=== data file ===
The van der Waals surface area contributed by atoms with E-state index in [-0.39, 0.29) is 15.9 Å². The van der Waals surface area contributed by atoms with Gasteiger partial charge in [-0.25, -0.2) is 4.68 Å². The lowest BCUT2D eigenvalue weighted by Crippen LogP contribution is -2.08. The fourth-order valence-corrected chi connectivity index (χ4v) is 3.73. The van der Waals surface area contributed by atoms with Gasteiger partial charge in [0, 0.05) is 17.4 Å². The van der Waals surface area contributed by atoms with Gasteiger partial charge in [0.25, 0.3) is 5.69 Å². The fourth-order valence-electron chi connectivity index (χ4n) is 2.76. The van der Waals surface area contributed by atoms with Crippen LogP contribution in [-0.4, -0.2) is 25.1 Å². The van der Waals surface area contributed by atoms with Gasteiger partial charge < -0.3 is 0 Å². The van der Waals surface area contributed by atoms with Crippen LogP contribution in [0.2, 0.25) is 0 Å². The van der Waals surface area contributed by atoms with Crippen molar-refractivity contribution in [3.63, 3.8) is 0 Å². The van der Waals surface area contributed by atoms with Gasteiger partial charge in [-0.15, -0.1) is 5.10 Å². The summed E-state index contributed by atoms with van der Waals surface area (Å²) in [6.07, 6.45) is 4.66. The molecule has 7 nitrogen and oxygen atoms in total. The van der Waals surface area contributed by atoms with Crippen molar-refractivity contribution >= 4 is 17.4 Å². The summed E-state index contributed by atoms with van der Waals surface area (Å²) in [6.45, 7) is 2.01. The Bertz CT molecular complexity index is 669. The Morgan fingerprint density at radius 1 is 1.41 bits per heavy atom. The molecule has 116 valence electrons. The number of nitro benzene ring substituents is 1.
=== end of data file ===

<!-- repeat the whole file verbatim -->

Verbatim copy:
The van der Waals surface area contributed by atoms with E-state index in [-0.39, 0.29) is 15.9 Å². The van der Waals surface area contributed by atoms with Gasteiger partial charge in [-0.25, -0.2) is 4.68 Å². The lowest BCUT2D eigenvalue weighted by Crippen LogP contribution is -2.08. The fourth-order valence-corrected chi connectivity index (χ4v) is 3.73. The van der Waals surface area contributed by atoms with Gasteiger partial charge in [0, 0.05) is 17.4 Å². The van der Waals surface area contributed by atoms with Gasteiger partial charge in [0.25, 0.3) is 5.69 Å². The fourth-order valence-electron chi connectivity index (χ4n) is 2.76. The van der Waals surface area contributed by atoms with Crippen LogP contribution in [-0.4, -0.2) is 25.1 Å². The van der Waals surface area contributed by atoms with Gasteiger partial charge < -0.3 is 0 Å². The van der Waals surface area contributed by atoms with Crippen LogP contribution in [0.2, 0.25) is 0 Å². The van der Waals surface area contributed by atoms with Crippen molar-refractivity contribution in [3.63, 3.8) is 0 Å². The van der Waals surface area contributed by atoms with Gasteiger partial charge in [-0.15, -0.1) is 5.10 Å². The summed E-state index contributed by atoms with van der Waals surface area (Å²) in [6.07, 6.45) is 4.66. The molecule has 7 nitrogen and oxygen atoms in total. The van der Waals surface area contributed by atoms with Crippen molar-refractivity contribution >= 4 is 17.4 Å². The summed E-state index contributed by atoms with van der Waals surface area (Å²) in [6.45, 7) is 2.01. The Bertz CT molecular complexity index is 669. The Morgan fingerprint density at radius 1 is 1.41 bits per heavy atom. The molecule has 116 valence electrons. The number of nitro benzene ring substituents is 1.